For your application a track-bar probably wouldn't be a bad solution. The hard part is going to build it so that it works. With the leaf spring vehicle the springs create one roll center AND another one is basically created by the drag link of the steering. If the springs are soft enough if you match the track bar to the length and angle of the track bar you should be able to force the suspension ( through slop in the leaf spring bushings ) into following the roll center created by the drag link without having any bumpsteer.

Having the room to do that on an old willys jeep is another thing...
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Old 06-22-2012, 01:51 PM   #30 (permalink)
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Also.....I think we need to get some terminology straight...



Is your caster 4 degrees NEGATIVE?
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Old 06-22-2012, 01:53 PM   #31 (permalink)
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Originally Posted by Mieser View Post
I'm not saying use bronze bushings. I am saying even with bronze bushings the springs will still 'flex' as seen in the picture I posted. That is with fresh springs with a full military wrapped 2nd leaf, spring clamps still intact and tight, and brass bushings at the spring hanger and spring side of the shackle. There is a poly bushing at the upper ( frame ) end of the shackle.

To me it sounds like the springs are just nice and soft and with the longer rear spring section they have more flex in the system.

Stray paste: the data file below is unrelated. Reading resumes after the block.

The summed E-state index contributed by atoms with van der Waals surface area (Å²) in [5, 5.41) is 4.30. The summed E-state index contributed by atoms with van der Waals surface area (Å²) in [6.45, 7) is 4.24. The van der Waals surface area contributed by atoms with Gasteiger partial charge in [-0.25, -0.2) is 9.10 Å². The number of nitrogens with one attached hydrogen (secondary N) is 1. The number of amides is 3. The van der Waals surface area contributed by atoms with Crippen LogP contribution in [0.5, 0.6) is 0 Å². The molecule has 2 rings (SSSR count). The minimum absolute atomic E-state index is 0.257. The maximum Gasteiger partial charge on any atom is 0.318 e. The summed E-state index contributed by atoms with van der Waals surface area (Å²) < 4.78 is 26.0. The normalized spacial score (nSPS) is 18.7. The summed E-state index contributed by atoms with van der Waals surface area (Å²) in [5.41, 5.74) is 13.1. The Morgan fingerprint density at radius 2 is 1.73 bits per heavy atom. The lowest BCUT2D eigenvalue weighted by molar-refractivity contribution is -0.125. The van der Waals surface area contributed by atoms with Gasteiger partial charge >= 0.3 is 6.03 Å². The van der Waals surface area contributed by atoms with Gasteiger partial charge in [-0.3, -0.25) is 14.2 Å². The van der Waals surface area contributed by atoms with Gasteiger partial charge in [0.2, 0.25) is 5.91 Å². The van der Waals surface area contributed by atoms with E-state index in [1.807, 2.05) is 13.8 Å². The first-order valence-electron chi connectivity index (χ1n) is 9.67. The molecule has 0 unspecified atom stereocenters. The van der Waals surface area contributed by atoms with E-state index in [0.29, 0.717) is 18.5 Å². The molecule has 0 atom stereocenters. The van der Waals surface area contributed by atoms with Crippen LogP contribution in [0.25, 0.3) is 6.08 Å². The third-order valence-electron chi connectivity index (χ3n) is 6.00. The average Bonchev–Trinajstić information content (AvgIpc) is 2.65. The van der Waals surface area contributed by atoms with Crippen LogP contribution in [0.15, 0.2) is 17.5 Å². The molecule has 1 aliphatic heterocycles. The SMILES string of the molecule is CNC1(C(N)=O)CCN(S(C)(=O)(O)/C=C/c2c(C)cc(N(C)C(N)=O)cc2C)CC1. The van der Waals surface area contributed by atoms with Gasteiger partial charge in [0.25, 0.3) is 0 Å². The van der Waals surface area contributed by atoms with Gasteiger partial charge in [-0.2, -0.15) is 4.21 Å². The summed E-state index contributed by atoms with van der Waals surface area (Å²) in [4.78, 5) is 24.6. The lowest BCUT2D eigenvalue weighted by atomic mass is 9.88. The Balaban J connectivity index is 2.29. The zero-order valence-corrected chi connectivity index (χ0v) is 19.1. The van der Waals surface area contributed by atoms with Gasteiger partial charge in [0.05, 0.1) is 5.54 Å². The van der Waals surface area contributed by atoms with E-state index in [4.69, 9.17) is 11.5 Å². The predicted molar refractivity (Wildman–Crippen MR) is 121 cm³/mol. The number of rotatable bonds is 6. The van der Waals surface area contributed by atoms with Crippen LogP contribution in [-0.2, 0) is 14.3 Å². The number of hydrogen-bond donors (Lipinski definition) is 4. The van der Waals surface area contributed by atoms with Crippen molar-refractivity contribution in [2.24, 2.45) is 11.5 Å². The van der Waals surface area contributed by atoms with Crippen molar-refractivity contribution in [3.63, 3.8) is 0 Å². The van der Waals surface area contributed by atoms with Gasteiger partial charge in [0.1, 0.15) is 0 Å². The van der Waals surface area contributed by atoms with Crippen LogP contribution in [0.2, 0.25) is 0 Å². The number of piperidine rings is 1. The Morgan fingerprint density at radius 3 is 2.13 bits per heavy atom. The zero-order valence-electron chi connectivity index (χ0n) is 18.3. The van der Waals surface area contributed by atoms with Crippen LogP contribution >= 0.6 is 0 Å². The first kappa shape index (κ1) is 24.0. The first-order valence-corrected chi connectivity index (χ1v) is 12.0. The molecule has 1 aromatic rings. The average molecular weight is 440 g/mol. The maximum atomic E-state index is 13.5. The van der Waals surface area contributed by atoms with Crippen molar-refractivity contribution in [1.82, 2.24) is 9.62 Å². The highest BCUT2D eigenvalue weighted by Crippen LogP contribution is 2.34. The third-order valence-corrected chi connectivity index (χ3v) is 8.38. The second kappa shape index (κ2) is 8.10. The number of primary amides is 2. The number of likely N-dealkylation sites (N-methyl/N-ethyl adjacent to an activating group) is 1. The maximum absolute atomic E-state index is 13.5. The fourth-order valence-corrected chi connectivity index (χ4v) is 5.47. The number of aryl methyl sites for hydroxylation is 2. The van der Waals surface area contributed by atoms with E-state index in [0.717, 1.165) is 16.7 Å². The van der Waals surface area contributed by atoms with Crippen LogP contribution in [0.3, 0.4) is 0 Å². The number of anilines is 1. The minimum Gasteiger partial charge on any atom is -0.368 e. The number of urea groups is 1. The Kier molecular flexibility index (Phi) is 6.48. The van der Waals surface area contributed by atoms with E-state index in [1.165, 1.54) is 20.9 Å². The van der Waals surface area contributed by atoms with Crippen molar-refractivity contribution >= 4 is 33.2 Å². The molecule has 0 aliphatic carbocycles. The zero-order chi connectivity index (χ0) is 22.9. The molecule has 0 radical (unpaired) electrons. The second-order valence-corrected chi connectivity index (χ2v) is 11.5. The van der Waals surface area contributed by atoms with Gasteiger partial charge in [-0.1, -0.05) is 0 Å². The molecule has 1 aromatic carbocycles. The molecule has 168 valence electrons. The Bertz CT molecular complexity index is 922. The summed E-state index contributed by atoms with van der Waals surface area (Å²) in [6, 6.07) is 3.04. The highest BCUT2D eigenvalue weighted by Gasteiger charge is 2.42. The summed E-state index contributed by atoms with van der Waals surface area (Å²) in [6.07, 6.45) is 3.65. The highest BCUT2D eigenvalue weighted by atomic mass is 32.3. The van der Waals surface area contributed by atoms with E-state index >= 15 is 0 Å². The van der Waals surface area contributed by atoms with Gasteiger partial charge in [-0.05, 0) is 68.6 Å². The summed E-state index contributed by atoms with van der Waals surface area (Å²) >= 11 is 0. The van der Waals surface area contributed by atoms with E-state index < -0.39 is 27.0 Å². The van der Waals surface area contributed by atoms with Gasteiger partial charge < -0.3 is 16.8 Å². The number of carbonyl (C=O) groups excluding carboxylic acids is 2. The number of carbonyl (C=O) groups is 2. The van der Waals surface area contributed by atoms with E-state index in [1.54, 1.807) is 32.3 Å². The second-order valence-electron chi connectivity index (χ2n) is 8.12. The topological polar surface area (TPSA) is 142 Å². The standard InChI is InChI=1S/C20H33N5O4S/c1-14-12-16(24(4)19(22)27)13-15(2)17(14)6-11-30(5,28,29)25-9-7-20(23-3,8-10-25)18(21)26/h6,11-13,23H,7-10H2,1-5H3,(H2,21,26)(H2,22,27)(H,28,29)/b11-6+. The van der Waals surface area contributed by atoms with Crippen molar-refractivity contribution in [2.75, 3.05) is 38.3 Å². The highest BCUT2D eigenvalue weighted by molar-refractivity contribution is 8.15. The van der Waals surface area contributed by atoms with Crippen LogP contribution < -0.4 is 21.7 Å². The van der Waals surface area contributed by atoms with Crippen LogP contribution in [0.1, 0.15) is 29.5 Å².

For your application a track-bar probably wouldn't be a bad solution. The hard part is going to build it so that it works. With the leaf spring vehicle the springs create one roll center AND another one is basically created by the drag link of the steering. If the springs are soft enough if you match the track bar to the length and angle of the track bar you should be able to force the suspension ( through slop in the leaf spring bushings ) into following the roll center created by the drag link without having any bumpsteer.

Having the room to do that on an old willys jeep is another thing...
The highlighted part is the biggest issue. I'm seeing a place I can fit one. I know Ballistic is a bad word around here but I honestly have never had an issue with them, and I do like the product they make. If I build something like this:
http://www.ballisticfabrication.com/...nt_p_1629.html

And put it between the PS u bolts, I can get the track bar in there, tightly. Mockup for me is a little funny. I put light tacks on it, go out, cycle suspension, and if it pops it's in the wrong spot, if it holds it's where it should be, exactly how I made my shock mounts.
Maybe I need to take a trip up to Colorado
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Old 06-22-2012, 01:54 PM   #32 (permalink)
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Also.....I think we need to get some terminology straight...



Is your caster 4 degrees NEGATIVE?
I think I spent way too much time in the pool today... I know better. Sorry, 4* positive. That's a rough measurement but you can certainly see it just looking at the pinion angle.
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Old 06-22-2012, 02:03 PM   #33 (permalink)
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Also, you're Jeep is awesome. I'm still trying to figure out how you kept a good steering radius with good flex and fit 35's on what little lift you have.
Thank you.

Steering radius isn't super great. The front axle is 54" wide with 15x10"+ beadlock wheels. This gives the tire a bit of room to move around. It doesn't turn as tight as I would like, but it is pretty decent for being so compact.

The axles where pushed around when I designed the frame to allow the axles to be in a position where the front axle could still swing a large tire without hitting the front bumper or the rear of the fender. The front is approx 3" forward from the stock position. The front springs are longer rear springs so that helps the front end flex much more than stock.